Hina Khan Palwasha
On the edge of the historical entrance of Islamia College Peshawar, lies a 13,000 square feet vast Central Library. Inside this building is a treasure more valuable than gold, the city’s ancient books.
Founded in 1913, the same year of the foundation of this historic institution, the library is home to around 90,000 books and 1261 hand written manuscripts in different languages including Arabic (946), Persian (310), Pashto (04) and Punjabi (01), which are almost 500 to 1000 years old. There is another collection of 1100 historically published books which are almost 50 to 100 years old.
There are several old maps, pictures, models and other rare historical archives as well such as pictures of the construction of first educational institute in the region, showing Quaid-e-Azam with the students and founder Sir Sahibzada Abdul Qayyum who’s belongings and scriptures are also part of the collection as well.
Dating back to the time of British Raj in United India, this library stands witness to the flourishing intellectual life in the city. The oldest manuscript “Kitab-ul-Aghani” translated as “the Book of Afghans” written by Abul Farah Ali Bin Hussain Asfahani dates back to almost 950 to 1000 years, marking an era of a golden age in the region. The manuscript’s four chapters comprise of biographies, Physics, Arabic grammar and poetry in Arabic language.
A literary gem like authentic hand-written manuscript of Bukhari Shareef dating back to 800 years stands alongside the writings of other famous authors, scientists, and poets including Abdul Qadir Khattak son of Khushal Khan Khattak, students of Imam Ibn-e- Hanbal, “Taba Tabaeen” and scholars from the Mughal Court.
Written in ancient Kufic and Tuluth calligraphy and decorated with intricate miniatures, in these manuscripts, prominent scholars have challenged prevailing opinions on subjects ranging from Islam, Art, Literature, Economics, Chemistry, Medicine, Biology, Zoology and Astronomy. Some of the books are the most sought-after literature of intellectual culture and are of one of their kind in the whole world.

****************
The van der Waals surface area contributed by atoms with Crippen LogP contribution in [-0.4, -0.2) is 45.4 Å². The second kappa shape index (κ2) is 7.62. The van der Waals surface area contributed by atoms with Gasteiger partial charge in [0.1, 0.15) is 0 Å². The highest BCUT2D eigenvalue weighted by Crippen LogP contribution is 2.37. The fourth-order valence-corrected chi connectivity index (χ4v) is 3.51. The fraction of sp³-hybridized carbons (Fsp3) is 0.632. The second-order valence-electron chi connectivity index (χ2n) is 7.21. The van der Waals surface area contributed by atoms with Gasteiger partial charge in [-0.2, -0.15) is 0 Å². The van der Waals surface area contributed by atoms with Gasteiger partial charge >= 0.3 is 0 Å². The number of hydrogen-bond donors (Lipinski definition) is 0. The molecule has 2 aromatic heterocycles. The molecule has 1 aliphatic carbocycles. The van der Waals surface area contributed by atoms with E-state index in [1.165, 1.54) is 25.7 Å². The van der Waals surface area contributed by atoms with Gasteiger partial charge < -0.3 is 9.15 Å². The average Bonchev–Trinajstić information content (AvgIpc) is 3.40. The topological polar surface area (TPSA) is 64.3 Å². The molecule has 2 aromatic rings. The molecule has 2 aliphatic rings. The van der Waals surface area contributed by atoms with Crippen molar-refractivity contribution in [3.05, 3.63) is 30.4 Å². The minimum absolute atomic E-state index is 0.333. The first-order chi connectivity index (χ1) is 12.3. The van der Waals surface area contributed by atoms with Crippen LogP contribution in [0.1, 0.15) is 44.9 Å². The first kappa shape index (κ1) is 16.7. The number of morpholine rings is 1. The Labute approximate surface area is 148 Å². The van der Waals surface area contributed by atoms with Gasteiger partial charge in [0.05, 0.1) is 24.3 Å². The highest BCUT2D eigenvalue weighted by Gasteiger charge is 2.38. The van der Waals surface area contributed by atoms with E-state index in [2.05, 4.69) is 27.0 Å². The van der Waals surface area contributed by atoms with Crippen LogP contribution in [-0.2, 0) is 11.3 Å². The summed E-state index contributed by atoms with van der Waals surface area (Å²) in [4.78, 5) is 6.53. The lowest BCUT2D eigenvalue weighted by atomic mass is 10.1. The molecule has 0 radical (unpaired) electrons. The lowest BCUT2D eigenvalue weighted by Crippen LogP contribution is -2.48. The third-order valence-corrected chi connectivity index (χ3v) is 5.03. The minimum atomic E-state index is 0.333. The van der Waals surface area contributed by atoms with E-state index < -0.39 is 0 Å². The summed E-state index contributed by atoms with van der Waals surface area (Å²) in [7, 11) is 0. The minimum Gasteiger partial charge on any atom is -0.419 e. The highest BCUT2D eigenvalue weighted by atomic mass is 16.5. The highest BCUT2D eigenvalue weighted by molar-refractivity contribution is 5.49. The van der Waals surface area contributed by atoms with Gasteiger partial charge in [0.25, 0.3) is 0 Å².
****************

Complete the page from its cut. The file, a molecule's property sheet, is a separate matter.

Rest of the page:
Many of the rare manuscripts and some printed books are part of the personal collection of a resident of Peshawar, Hafiz Ghulam Jilani. After his death, the treasure was donated by his family members to the library which was then called as “Madrassa Darul Aloom, Islamia”. Maulana Abdul Rahim Qolachwi was the very first custodian of the books who painstakingly organized and arranged manuscripts due to his command on ancient Arabic and Persian. Today, the struggle to protect the books continues in this prestigious institution.
Different notable leaders have paid visit to the Library including Quaid-e-Azam, Shah-e Iran, Afghan leaders and Princess of Thailand. On his third visit on 12th April, 1948, Quaid-i-Azam wrote a note himself which reads: “I was very pleased to visit the library and was much interested to see rare old manuscripts and books.”
Although the library was digitized in 2015, making these treasures available to students, researchers and scholars, no special protocols have been taken to preserve the physical condition of the books. These books represent our best— and often only— sources of the South Asian history. Many of them have never been read by modern scholars, and will vanish in the torrents of time, if not preserved. At stake in the efforts to protect them is the history they contain— and the efforts of countless generations to protect that history from being lost.